Vocational Training – Crucial, But Not Everything

Antara Ganguli, Deputy Country Representative of UN Women in Bangladesh.
Antara Ganguli, Deputy Country Representative of UN Women in Bangladesh.

By Karina Veal

Completing a short training course doesn’t necessarily provide the ‘employability edge.’ What else is at play?

"You can’t fix in three months what the education system hasn’t fixed in 12 years," says Manish Sabharwal. As cofounder and CEO of TeamLease, an Indian company that currently employs one new worker every five minutes for the past five years (and which turns down 95% of those who apply), his views have weight. And the most common reason for turning down 95% of applicants? Not lack of specific job skills, but lack of general employability skills.

Employers in fast-growing economies scramble for workers, searching for the best available, giving proof to the timeless saying that ‘your people are your best investment.’ But who are the best? Low employment outcomes from many vocational courses throughout Asia show that simply completing a training course doesn’t necessarily provide the ‘employability edge.’ So what else is at play? To provide better policies and services one has to look at broader horizons – young people come to vocational training as well-formed young adults, with schooling behind them, and society all around them.

The 12 (or 10, or 8) years of schooling undertaken before entering the labor market have to be sound. Good education allows children to grow and learn about themselves, as it is a social as well as knowledge experience. Besides literacy, numeracy, knowledge of key subjects and an understanding of how to learn (and how to continue to learn), we also expect schools to lay the foundations of transferable skills such as communication, teamwork, or the ability to understand and adapt to new situations. The skills, in short, on which to base later social and career progress.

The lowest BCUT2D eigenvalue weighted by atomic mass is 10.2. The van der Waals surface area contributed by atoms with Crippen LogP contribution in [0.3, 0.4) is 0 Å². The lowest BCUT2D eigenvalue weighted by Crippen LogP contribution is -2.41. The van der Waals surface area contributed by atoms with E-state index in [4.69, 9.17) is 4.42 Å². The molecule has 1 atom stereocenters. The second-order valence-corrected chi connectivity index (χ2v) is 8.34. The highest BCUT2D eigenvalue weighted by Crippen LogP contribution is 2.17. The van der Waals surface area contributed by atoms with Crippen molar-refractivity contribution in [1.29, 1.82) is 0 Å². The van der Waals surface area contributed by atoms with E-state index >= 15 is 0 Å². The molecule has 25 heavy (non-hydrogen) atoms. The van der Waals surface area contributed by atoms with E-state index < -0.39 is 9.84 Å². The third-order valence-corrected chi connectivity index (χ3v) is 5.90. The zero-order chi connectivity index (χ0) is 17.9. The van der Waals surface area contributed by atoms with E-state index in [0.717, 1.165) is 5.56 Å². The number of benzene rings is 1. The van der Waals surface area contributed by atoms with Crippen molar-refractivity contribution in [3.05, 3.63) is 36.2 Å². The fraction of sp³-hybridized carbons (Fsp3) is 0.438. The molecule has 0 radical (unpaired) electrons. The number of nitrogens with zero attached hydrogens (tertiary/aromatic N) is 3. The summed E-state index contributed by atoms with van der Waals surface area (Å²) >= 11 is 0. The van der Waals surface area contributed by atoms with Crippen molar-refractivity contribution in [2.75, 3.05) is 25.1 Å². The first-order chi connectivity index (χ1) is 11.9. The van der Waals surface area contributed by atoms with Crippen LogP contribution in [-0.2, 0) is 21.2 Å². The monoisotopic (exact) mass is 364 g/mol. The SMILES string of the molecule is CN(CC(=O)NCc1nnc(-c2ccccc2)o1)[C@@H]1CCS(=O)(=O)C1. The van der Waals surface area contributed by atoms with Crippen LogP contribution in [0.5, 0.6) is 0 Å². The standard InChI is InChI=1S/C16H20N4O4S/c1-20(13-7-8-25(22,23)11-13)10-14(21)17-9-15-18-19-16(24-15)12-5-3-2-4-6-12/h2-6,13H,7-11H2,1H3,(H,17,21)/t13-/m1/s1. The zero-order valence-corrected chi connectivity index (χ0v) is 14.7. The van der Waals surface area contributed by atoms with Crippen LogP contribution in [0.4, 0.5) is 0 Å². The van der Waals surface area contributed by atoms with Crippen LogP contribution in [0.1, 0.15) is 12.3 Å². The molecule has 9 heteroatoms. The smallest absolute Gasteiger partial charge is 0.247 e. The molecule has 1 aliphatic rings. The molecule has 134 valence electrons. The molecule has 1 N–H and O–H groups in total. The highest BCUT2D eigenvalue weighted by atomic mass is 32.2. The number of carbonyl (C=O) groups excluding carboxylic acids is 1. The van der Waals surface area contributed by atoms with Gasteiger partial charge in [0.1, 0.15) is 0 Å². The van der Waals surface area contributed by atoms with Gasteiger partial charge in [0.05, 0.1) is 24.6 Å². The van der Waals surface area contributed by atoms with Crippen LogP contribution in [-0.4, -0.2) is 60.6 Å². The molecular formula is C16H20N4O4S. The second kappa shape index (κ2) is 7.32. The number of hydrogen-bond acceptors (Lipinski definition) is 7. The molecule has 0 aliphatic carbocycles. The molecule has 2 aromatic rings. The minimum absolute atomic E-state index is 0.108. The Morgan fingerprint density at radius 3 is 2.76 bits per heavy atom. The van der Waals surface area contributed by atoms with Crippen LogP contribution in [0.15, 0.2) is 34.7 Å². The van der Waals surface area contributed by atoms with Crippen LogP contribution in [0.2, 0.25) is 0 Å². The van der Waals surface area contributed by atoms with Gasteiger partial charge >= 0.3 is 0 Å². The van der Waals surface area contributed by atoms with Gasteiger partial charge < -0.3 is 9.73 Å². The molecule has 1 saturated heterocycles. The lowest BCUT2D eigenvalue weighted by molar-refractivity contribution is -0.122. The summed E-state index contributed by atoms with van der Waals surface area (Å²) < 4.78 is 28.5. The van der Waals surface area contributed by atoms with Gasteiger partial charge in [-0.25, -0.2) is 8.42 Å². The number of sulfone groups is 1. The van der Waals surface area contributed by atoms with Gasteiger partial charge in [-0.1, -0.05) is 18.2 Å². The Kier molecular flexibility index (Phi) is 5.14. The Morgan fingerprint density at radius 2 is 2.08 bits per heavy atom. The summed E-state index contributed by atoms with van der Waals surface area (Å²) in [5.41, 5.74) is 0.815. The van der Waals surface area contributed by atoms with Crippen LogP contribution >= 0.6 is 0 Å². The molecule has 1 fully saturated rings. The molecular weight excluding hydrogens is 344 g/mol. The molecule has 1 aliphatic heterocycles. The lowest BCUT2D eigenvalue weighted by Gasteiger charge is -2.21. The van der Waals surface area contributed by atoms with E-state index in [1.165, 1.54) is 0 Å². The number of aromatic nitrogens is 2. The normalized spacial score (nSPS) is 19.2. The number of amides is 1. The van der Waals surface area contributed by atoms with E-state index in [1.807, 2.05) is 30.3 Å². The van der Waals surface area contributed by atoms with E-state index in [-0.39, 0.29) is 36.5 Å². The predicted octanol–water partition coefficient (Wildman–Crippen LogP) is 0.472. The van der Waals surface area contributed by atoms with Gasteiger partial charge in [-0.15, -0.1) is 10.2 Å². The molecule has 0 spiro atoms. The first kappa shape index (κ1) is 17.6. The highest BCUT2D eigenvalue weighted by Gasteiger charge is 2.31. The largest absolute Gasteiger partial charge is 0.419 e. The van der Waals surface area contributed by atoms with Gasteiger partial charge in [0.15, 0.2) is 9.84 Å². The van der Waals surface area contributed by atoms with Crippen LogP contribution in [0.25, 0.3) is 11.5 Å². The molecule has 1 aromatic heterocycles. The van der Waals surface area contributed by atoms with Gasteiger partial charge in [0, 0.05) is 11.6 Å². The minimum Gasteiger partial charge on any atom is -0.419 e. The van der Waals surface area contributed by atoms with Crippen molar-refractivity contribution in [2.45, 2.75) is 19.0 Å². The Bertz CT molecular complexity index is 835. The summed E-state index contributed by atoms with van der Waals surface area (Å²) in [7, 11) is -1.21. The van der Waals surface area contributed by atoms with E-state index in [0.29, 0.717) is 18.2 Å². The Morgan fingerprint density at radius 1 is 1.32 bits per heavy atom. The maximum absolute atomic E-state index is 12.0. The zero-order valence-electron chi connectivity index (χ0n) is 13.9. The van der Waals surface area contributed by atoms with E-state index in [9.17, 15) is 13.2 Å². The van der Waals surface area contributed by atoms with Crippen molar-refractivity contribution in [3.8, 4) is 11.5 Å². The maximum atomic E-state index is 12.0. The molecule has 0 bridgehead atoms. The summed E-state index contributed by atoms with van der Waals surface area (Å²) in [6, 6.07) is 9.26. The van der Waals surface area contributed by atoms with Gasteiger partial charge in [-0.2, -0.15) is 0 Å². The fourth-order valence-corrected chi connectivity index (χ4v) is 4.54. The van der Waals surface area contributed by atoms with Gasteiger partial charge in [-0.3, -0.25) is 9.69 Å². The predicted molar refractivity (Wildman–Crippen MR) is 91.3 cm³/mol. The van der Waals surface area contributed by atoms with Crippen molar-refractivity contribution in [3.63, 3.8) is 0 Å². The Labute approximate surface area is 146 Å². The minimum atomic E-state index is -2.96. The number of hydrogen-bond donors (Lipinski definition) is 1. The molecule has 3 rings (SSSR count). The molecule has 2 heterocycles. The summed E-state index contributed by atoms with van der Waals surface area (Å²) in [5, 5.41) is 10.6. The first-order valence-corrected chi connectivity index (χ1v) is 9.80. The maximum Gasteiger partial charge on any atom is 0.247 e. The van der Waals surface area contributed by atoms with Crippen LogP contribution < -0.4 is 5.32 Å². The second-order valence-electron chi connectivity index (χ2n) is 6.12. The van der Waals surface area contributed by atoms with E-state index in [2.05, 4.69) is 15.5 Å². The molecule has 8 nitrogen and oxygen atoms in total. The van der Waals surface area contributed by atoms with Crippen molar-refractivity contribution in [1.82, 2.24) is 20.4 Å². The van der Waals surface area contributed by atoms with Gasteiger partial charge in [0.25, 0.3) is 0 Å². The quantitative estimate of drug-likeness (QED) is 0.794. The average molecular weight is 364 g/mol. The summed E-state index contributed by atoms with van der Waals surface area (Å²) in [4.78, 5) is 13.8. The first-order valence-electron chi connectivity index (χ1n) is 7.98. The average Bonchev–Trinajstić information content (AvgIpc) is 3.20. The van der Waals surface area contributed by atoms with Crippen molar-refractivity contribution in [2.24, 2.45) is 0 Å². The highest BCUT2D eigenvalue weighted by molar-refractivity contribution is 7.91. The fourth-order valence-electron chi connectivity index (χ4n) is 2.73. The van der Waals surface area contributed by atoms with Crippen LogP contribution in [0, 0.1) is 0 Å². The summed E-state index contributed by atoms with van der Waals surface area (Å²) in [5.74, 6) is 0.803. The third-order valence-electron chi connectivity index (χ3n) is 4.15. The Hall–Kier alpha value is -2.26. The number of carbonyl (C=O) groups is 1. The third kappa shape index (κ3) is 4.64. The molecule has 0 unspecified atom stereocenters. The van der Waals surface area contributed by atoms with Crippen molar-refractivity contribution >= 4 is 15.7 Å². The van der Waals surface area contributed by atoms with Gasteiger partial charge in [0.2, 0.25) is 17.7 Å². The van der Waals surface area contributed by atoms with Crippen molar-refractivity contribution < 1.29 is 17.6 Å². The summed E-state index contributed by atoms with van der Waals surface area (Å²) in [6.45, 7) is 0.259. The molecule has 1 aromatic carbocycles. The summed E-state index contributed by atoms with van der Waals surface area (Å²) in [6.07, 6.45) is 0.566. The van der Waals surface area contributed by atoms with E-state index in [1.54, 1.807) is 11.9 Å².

But it isn’t all about school, either. Family and society are powerful shapers of the people who comprise future workforces.

Antara Ganguli, Deputy Country Representative of UN Women in Bangladesh, makes the point that a training course cannot compensate for the broader societal influences regarding gender. The views and customs of family and culture shape what women believe they themselves can do, and what others believe they can do. These factors go beyond attitude, and the impact goes to the core of possibility. A basic vocational course can’t fix that, either. We have to consider the whole woman – her situation and the constraints put on her before expecting her to even enrol in a vocational course or apply for a job.

To some, these are tough messages. The massive fast growth of short-term training programs across developing Asia is certainly crucial to helping industry meet its human resource needs, but is not a panacea for all ills, nor is it appropriate to push the responsibility too much onto employers. How much employers invest in their workforces must be commensurate with the value they perceive as coming from that investment. We cannot expect employers to compensate for deficits created by schools and societies.

No surprises here. We have to look at the interplay of school, training course, employer and society, and tweak to deliver outcomes sought by employers and to meet aspirations of young people.

Mr. Sabharwal and Ms. Ganguli presented at the ADB International Skills Forum in December 2015 in Manila.